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[69] countrymen, my dear, precious ladies, mothers, sisters, daughters, I cannot forget the past. I cannot applaud the murder of an uncle then more than seventy years old, a devoted union man shot to death upon his front steps by Sherman's men to make a spectacle for his slaves. I cant forget the subjugation of the South—the greatest crime of the last two hundred years. As in the cemetery when we go to visit the tomb of a relation, we cannot restrain a feeling of respect before the graves of others, so we in passing, salute the remains of those brave men who lie side by side united in death; but we go straight to our dead, to our soldiers whose whitened bones still mark in lines the spot of the last stand made by the South in that memorable struggle for the constitution as the fathers made it. To the dead we give our homage, before them we uncover, and if there be guidance by immaculate spirits for their fellowship left behind, yet awhile in our corruptible state we kiss their withered white hands revealed from the spirit land and bid them await our coming.

Finally ye men of Catawba, brave men of historic sires. Is there any man, woman, child or denizen happier because of this Revolution of our constitution?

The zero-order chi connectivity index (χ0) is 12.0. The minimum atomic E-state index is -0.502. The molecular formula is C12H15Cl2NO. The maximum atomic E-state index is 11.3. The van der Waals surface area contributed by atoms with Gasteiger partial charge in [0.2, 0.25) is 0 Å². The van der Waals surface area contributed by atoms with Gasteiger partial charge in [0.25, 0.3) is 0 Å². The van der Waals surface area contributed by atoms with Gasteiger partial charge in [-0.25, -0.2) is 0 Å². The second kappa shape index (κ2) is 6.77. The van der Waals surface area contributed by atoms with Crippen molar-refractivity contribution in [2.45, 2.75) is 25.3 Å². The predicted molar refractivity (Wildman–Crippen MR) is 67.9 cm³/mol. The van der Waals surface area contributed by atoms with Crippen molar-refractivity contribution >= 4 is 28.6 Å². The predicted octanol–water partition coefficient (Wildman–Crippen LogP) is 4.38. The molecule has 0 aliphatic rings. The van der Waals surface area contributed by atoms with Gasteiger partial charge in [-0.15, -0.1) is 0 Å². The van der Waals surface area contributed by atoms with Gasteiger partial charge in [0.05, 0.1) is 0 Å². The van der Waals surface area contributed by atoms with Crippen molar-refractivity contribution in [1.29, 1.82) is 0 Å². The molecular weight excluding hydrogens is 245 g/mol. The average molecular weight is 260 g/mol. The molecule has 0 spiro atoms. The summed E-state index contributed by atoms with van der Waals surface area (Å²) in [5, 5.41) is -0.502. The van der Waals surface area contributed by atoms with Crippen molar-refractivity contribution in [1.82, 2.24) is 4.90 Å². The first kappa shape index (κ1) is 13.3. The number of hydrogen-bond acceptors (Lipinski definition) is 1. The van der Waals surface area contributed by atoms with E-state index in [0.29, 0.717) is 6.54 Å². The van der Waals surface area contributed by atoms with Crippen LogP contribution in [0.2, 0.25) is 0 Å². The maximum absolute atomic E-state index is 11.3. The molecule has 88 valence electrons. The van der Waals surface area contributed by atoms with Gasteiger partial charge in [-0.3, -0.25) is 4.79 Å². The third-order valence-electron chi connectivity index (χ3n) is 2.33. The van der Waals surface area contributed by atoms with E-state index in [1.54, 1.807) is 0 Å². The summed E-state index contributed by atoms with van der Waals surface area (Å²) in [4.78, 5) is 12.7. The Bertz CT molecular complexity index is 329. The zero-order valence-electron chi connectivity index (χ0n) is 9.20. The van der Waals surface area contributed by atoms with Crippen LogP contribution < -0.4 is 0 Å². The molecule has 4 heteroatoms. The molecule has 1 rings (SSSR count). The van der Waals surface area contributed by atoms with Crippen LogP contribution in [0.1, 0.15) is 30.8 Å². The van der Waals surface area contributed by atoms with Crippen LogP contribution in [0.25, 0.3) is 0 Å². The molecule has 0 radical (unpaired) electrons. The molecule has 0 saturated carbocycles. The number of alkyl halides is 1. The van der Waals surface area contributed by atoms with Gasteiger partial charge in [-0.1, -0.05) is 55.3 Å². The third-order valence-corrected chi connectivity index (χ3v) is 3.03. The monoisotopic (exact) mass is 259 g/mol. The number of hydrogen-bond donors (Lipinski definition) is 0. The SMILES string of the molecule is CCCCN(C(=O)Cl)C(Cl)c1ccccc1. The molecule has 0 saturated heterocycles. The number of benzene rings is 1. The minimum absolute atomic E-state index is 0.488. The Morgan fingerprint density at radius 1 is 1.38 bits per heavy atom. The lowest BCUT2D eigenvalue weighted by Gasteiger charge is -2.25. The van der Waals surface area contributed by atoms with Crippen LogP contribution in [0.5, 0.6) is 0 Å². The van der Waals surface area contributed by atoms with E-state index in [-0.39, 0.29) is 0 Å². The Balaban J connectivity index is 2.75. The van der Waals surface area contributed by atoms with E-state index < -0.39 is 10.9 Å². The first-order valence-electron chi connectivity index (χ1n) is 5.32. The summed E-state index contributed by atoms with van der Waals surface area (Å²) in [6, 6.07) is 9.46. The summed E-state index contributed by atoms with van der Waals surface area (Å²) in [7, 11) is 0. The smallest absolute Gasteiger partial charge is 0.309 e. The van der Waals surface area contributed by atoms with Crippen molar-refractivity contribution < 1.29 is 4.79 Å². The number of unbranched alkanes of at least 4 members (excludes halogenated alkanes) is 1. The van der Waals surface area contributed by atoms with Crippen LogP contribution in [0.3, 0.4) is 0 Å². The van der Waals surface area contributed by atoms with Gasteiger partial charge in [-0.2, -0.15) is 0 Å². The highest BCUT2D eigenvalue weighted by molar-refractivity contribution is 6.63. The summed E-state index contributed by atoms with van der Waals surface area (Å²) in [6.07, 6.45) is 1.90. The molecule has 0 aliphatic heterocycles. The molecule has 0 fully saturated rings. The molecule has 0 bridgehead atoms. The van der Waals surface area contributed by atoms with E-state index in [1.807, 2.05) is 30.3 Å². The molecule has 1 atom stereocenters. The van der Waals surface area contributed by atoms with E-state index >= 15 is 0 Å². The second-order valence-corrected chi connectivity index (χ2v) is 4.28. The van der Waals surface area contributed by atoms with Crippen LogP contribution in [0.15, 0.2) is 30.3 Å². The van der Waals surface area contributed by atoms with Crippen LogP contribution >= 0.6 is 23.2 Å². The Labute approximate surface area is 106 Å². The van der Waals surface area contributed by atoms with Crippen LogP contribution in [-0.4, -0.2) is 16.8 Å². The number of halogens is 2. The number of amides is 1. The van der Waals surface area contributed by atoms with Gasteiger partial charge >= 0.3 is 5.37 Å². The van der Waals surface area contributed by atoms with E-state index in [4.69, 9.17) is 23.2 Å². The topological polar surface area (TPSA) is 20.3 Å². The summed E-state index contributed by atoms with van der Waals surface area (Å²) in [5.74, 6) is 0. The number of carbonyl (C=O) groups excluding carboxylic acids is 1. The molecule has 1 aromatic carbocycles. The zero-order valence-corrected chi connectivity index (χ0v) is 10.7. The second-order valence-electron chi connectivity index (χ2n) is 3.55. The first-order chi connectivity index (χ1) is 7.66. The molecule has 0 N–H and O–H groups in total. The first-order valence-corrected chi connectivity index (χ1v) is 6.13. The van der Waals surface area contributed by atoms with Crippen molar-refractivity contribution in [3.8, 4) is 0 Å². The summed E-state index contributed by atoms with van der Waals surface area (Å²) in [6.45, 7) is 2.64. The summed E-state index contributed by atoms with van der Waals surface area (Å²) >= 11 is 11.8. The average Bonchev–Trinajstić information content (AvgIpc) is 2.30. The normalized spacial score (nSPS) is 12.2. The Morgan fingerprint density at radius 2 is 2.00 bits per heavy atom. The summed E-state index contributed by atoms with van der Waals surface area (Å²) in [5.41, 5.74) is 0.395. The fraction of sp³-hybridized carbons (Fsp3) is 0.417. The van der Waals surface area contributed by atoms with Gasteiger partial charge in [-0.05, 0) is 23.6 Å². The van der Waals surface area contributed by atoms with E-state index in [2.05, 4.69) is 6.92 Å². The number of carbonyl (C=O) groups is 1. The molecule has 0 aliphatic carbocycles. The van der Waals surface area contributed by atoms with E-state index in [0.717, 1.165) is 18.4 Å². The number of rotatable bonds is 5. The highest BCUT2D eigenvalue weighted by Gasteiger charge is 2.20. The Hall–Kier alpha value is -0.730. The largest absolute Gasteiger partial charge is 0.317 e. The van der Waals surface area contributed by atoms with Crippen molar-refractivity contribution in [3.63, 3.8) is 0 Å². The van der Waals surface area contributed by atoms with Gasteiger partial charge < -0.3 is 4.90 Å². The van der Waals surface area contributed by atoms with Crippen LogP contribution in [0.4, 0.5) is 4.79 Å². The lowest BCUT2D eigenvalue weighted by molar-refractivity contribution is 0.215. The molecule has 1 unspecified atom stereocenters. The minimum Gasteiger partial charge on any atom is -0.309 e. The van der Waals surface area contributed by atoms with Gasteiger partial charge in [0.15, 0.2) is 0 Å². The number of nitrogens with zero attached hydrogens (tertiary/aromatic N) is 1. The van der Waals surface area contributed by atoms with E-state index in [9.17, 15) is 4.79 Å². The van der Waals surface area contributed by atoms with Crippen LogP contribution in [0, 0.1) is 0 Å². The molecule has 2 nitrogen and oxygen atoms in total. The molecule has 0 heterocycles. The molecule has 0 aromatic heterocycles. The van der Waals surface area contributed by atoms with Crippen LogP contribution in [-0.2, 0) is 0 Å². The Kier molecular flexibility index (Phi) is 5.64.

“The finest action is the better for a piece of purple,” says Robert Louis Stevenson.

The high key in which the lives of our most illustrious leaders was pitched reinforces humanity.

The key-note of the stormy orchestra of guns is the reverberation of noble souls.

These men were not reared in the school of fear.


[Referring to page 66, note 66, the articles, ‘A Brief History of the Charlotte Cavalry,’ with revised roll and ‘The Last Charge at Appomattox,’ by Capt. E. E. Bouldin, a prominent lawyer, of Danville, Va., appear in Vol. XXVIII, Southern Historical Society Papers.] (From the Danville Register, Oct. 17, 1905.)

Mr. S. M. Gaines, chief of the Mail and File Division of the Treasury Department, in Washington, is visiting Captain E. E. Bouldin, of this city. Mr. Gaines was a lieutenant in the Charlotte cavalry, of which company Mr. Bouldin was captain and both were

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